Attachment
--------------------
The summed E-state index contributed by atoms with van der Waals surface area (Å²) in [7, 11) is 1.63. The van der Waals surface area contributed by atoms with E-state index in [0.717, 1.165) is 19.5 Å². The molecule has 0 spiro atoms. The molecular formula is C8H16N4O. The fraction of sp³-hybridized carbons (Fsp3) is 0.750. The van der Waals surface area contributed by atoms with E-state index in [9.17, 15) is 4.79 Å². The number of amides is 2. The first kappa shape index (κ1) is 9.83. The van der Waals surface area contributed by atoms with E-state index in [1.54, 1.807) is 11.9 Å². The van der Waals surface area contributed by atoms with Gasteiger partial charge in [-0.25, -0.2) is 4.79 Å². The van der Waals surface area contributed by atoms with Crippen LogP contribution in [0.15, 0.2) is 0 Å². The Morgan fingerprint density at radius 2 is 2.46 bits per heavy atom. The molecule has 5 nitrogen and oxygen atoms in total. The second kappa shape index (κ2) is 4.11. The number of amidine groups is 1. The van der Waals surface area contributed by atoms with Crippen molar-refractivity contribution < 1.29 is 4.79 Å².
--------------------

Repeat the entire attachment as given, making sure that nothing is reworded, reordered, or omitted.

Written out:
The summed E-state index contributed by atoms with van der Waals surface area (Å²) in [7, 11) is 1.63. The van der Waals surface area contributed by atoms with E-state index in [0.717, 1.165) is 19.5 Å². The molecule has 0 spiro atoms. The molecular formula is C8H16N4O. The fraction of sp³-hybridized carbons (Fsp3) is 0.750. The van der Waals surface area contributed by atoms with E-state index in [9.17, 15) is 4.79 Å². The number of amides is 2. The first kappa shape index (κ1) is 9.83. The van der Waals surface area contributed by atoms with E-state index in [1.54, 1.807) is 11.9 Å². The van der Waals surface area contributed by atoms with Gasteiger partial charge in [-0.25, -0.2) is 4.79 Å². The van der Waals surface area contributed by atoms with Crippen LogP contribution in [0.15, 0.2) is 0 Å². The Morgan fingerprint density at radius 2 is 2.46 bits per heavy atom. The molecule has 5 nitrogen and oxygen atoms in total. The second kappa shape index (κ2) is 4.11. The number of amidine groups is 1. The van der Waals surface area contributed by atoms with Crippen molar-refractivity contribution < 1.29 is 4.79 Å².